What is Tai Chi?
Tai Chi Chuan is an ancient Chinese set of exercises. It is based on the Taoist understanding that all things comprise of the harmony of two complementary forces, Yin (yielding) and Yang (brittle).
Why Practice Tai Chi?
With its distinctive grace and flowing movements, Tai Chi Chuan is a popular form of anger management and relaxation as it provides an effective antidote to the stresses of our competitive society. Many people practice Tai Chi solely for its benefits to health and as a means to relieve aggression.
However, as the name implies (Tai Chi Chuan translates as Supreme Ultimate Fist) Tai Chi is also an effective martial art and in the hands of a qualified master, it is without equal. To achieve this level of understanding takes many years of dedicated study and practice. Consequently, it is not suitable for a person whose sole concern is self-defence.
Tai Chi Explained
Through the study of Tai Chi, we learn not to rely on external strength and aggression in order to overcome opponents and obstacles but rather we learn to apply the principles such as yielding to overcome the unyielding, softness to overcome the hard. As the body gradually learns to soften and yield the mind becomes open and flexible.
The increased openness and sensitivity, combined with the understanding of yielding and the ability to calmly focus one's intention in a spontaneous manner, lead to greater connection with the environment and others. A clear perception of the 'heart of the matter' develops - this in turn increases our ability to defuse situations that might normally lead to open conflict.
Consistent and diligent practice will restore one's mind and character to its original state of integrity. Tai Chi reconnects the mind to the body, the conscious to the unconscious and the individual to his or her environment. It reveals the battle within us and teaches, over time, a more appropriate and natural way of being.
What is Chi Kung?
The literal meaning of Chi Kung is "energy exercise" or "working with energy".
The Goal of Chi Kung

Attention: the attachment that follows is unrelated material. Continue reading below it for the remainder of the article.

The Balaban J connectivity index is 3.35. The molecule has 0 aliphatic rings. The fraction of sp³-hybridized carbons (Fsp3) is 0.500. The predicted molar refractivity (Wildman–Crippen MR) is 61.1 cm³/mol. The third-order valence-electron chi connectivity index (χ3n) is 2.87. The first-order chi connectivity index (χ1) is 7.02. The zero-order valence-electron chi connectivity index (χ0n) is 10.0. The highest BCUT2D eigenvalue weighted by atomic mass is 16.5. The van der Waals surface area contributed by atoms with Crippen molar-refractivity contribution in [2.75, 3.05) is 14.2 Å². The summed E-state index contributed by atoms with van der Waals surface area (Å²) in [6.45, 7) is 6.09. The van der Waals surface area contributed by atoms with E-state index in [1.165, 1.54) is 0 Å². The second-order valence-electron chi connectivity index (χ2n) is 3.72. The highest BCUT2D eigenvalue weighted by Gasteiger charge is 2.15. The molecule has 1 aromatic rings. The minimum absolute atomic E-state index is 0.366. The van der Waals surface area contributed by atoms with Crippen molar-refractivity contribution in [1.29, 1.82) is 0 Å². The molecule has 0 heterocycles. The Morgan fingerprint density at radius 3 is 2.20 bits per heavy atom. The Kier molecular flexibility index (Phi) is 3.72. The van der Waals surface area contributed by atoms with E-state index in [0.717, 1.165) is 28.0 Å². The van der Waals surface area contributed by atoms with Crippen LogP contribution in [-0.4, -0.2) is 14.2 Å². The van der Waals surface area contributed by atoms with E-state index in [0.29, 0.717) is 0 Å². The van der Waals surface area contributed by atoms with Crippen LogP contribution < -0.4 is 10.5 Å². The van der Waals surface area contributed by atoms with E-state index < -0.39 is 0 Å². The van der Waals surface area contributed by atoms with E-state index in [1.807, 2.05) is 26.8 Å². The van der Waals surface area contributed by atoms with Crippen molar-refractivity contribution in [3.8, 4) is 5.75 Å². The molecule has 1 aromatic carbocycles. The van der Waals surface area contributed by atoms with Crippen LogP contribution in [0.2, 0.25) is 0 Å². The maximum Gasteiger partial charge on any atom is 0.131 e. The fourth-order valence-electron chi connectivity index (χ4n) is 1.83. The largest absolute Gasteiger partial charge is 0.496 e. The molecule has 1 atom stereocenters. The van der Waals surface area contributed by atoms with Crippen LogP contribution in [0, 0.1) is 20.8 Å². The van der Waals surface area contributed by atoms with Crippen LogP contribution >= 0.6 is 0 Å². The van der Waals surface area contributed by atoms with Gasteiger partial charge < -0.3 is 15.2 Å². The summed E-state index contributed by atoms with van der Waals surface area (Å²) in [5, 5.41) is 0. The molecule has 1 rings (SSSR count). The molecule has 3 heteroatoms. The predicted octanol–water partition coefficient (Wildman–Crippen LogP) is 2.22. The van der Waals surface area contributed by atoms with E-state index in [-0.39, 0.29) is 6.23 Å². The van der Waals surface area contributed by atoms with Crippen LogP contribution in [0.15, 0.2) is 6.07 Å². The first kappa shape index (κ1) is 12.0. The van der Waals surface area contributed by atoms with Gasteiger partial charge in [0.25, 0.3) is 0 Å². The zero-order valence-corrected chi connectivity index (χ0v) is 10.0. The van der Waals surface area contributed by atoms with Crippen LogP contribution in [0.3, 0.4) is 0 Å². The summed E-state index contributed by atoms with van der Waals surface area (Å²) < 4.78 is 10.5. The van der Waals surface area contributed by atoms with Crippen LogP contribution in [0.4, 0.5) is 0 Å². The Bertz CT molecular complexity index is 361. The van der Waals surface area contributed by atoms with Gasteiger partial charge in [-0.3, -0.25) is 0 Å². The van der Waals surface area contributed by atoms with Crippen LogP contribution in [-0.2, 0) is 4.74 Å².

The goal of Chi Kung exercise is to stimulate the flow of energy internally in the body so that it effectively rushes through and clears the entire network of Chi channels or meridians.
Extensive research has been developed over the years to create a system of exercise that would speed up the blood circulation, hence stimulate the flow of Chi without placing an intolerable strain on the body. The results drew on the accumulated wisdom of Chinese Taoist and Buddhist breathing practices and the practices and disciplines of the martial arts.
Chi Kung, as the resultant exercises are known, uses a series of breathing exercises to control the internal movement of Chi while the body remains virtually motionless.
For centuries most knowledge about Chi Kung was passed on within families or small circles of masters and students and kept relatively secret. It is only recently that it has been taught and discussed publicly. There are a growing number of applications of Chi Kung exercises, ranging from the treatment of chronic illness through to the development of extraordinary physical strength. It is also being used to help prevent illness by building up the body's immune systems and internal strength.
What Chi Kung offers is a method of training the nervous system, the mind, and the internal organs simultaneously, so that the inner strength of the whole person is raised to a new level of fitness.
Styles of Chi Kung
There are many styles and schools of Chi Kung. There is Chi Kung for health, for therapy, for martial arts and for spiritual development. In medicine, especially in China, there are two main branches of Chi Kung: one is moving Chi Kung, which involves movement exercise; the other is limited to static postures, breathing and meditation exercise.
By Michael Jacques
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